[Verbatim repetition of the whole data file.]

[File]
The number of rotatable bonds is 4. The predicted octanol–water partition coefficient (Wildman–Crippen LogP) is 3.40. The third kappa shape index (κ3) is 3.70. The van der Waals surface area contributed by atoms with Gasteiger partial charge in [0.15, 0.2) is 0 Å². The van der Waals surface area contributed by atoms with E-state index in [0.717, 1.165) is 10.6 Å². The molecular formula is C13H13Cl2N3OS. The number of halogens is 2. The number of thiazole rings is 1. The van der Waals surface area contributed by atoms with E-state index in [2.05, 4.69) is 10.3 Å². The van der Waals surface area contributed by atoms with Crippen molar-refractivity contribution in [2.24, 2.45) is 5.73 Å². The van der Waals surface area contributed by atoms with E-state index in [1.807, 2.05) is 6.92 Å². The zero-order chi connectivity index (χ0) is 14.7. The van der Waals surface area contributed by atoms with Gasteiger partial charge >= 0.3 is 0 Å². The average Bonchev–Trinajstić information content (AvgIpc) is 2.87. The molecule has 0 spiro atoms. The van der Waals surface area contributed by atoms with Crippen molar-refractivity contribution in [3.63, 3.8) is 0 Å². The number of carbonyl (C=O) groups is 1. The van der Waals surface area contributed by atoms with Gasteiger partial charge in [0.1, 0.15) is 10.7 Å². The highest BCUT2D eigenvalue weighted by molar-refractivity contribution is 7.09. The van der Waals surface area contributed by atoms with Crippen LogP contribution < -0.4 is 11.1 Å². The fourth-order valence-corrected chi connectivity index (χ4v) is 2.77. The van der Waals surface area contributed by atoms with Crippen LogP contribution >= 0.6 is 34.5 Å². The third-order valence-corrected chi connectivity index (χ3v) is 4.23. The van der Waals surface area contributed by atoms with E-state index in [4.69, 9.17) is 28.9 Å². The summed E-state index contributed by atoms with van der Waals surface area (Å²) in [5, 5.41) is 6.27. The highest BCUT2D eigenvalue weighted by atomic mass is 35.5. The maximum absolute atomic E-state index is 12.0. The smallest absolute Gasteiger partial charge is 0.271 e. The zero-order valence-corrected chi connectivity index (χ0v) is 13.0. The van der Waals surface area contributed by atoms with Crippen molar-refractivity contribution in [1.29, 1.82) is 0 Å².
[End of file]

The number of rotatable bonds is 4. The predicted octanol–water partition coefficient (Wildman–Crippen LogP) is 3.40. The third kappa shape index (κ3) is 3.70. The van der Waals surface area contributed by atoms with Gasteiger partial charge in [0.15, 0.2) is 0 Å². The van der Waals surface area contributed by atoms with E-state index in [0.717, 1.165) is 10.6 Å². The molecular formula is C13H13Cl2N3OS. The number of halogens is 2. The number of thiazole rings is 1. The van der Waals surface area contributed by atoms with E-state index in [2.05, 4.69) is 10.3 Å². The van der Waals surface area contributed by atoms with Crippen molar-refractivity contribution in [2.24, 2.45) is 5.73 Å². The van der Waals surface area contributed by atoms with E-state index in [1.807, 2.05) is 6.92 Å². The zero-order chi connectivity index (χ0) is 14.7. The van der Waals surface area contributed by atoms with Gasteiger partial charge >= 0.3 is 0 Å². The average Bonchev–Trinajstić information content (AvgIpc) is 2.87. The molecule has 0 spiro atoms. The van der Waals surface area contributed by atoms with Crippen molar-refractivity contribution in [3.63, 3.8) is 0 Å². The number of carbonyl (C=O) groups is 1. The van der Waals surface area contributed by atoms with Gasteiger partial charge in [0.1, 0.15) is 10.7 Å². The highest BCUT2D eigenvalue weighted by molar-refractivity contribution is 7.09. The van der Waals surface area contributed by atoms with Crippen LogP contribution < -0.4 is 11.1 Å². The fourth-order valence-corrected chi connectivity index (χ4v) is 2.77. The van der Waals surface area contributed by atoms with Crippen LogP contribution >= 0.6 is 34.5 Å². The third-order valence-corrected chi connectivity index (χ3v) is 4.23. The van der Waals surface area contributed by atoms with E-state index in [4.69, 9.17) is 28.9 Å². The summed E-state index contributed by atoms with van der Waals surface area (Å²) in [5, 5.41) is 6.27. The highest BCUT2D eigenvalue weighted by atomic mass is 35.5. The maximum absolute atomic E-state index is 12.0. The smallest absolute Gasteiger partial charge is 0.271 e. The zero-order valence-corrected chi connectivity index (χ0v) is 13.0. The van der Waals surface area contributed by atoms with Crippen molar-refractivity contribution in [1.29, 1.82) is 0 Å².